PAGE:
There are studies that show a strong correlation between
the way people walk or stand and the likelihood of their being physically
attacked. At Rahway State Prison in
New Jersey, convicted muggers were shown videotapes of people walking on New
York City sidewalks and asked which ones they would have mugged during their
criminal careers. In most cases,
the muggers were in complete agreement with one another. The people they would have picked as victims were not
necessarily the smallest or weakest-looking, but rather those who were in some
way out of balance, out of sync. Those
walking in a balanced and centered manner were hardly ever chosen as potential
It takes courage and will to explore the drama that underlies every moment of every life and to show the subtle and ultimately definitive power of a way of being that leads towards greater harmony.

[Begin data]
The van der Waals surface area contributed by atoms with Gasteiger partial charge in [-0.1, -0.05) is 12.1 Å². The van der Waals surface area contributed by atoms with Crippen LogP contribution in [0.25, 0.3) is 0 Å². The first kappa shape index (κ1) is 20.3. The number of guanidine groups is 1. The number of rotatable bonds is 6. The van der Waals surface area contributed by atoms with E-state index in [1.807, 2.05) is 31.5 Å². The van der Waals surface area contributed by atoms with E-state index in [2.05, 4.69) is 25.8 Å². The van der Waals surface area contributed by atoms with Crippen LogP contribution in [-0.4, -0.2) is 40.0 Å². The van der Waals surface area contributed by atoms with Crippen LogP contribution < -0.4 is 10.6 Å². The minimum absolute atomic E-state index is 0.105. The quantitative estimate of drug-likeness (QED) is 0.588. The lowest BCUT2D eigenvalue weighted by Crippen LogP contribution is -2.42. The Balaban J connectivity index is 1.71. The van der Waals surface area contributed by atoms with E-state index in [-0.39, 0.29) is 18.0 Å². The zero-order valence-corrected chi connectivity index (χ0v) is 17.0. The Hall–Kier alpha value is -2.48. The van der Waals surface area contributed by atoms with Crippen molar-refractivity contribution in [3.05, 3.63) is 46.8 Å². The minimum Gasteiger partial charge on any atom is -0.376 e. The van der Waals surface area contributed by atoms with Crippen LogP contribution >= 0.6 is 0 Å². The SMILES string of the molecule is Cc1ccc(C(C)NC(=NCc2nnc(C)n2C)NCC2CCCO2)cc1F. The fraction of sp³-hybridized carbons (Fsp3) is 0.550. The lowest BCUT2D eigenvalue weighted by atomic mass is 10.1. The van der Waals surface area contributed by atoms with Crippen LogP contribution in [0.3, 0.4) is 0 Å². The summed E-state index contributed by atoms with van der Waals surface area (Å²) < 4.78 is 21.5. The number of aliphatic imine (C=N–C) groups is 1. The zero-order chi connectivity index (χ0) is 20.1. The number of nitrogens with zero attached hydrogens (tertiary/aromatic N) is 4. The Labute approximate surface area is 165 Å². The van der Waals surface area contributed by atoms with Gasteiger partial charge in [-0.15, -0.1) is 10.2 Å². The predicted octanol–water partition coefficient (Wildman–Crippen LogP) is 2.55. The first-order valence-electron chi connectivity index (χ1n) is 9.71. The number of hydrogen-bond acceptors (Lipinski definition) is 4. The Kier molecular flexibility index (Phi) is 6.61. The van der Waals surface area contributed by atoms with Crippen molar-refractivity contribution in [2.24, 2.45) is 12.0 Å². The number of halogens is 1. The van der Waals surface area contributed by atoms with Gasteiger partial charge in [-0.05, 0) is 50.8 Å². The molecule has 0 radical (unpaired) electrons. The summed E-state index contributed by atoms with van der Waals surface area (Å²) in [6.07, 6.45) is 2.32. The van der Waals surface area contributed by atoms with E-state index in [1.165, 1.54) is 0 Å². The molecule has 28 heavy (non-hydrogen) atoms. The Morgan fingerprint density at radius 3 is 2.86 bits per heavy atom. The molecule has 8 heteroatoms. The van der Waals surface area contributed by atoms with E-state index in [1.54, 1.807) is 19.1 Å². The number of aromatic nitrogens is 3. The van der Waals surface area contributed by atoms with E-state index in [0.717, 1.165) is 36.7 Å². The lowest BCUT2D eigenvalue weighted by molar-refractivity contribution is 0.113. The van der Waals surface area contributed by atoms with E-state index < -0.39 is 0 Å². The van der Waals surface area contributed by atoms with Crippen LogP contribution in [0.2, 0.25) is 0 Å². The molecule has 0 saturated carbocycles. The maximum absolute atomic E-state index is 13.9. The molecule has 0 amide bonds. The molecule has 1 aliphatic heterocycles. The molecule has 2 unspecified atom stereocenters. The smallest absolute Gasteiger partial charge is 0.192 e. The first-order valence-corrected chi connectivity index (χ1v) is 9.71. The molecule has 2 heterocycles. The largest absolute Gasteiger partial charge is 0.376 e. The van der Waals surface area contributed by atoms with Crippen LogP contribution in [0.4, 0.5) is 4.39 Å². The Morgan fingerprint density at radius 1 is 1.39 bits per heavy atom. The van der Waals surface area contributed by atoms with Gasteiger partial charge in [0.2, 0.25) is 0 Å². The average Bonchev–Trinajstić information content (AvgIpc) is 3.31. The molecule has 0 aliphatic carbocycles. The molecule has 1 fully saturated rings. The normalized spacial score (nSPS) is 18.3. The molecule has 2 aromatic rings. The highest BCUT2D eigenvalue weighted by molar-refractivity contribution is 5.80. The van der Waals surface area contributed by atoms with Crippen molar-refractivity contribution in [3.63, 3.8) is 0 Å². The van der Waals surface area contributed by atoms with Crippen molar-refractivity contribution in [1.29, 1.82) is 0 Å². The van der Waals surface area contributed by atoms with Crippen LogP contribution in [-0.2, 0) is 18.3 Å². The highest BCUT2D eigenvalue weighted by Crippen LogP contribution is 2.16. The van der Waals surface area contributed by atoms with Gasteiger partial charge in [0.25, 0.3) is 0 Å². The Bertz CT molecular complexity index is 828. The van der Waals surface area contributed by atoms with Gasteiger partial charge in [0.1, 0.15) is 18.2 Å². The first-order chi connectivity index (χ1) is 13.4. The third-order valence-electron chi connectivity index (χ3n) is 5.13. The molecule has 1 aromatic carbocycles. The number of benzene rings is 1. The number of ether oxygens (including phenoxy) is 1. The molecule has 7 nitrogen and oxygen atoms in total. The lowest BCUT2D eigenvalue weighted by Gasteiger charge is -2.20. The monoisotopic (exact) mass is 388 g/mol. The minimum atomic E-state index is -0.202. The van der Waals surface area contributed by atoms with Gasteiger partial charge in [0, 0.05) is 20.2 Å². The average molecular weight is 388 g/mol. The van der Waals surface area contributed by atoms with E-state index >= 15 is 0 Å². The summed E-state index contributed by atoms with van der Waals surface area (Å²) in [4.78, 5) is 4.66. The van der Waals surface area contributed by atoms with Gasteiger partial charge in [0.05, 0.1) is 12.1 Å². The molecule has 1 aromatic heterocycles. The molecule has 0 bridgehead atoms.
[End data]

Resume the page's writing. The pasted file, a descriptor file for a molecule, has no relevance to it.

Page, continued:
At first, it seems ridiculously simple: All you have to do is put your attention on the center of your abdomen (hara in Japanese), at a point one inch or two below the navel, and things will be better in many ways. This is true and it is rather simple and you get immediate results. But the matter of centering has ramifications that could take a lifetime to play out.
The problem is that most of us don’t start out putting
much attention on our physical centers. When
asked where their “I” is located, most people would say “In my head,”
which seems logical enough. After
all, your brain, nose, mouth, eyes, and ears are located in that part of your
When asked, “What area of the body do you associate with physical strength?” many people, especially men, would say, “The upper chest, shoulders, and arms.” The answer is, totally off the mark. The long muscles—thigh, buttocks, abdomen, back—that attach to the pelvic girdle are far stronger than the macho muscles of upper chest, shoulders and arms.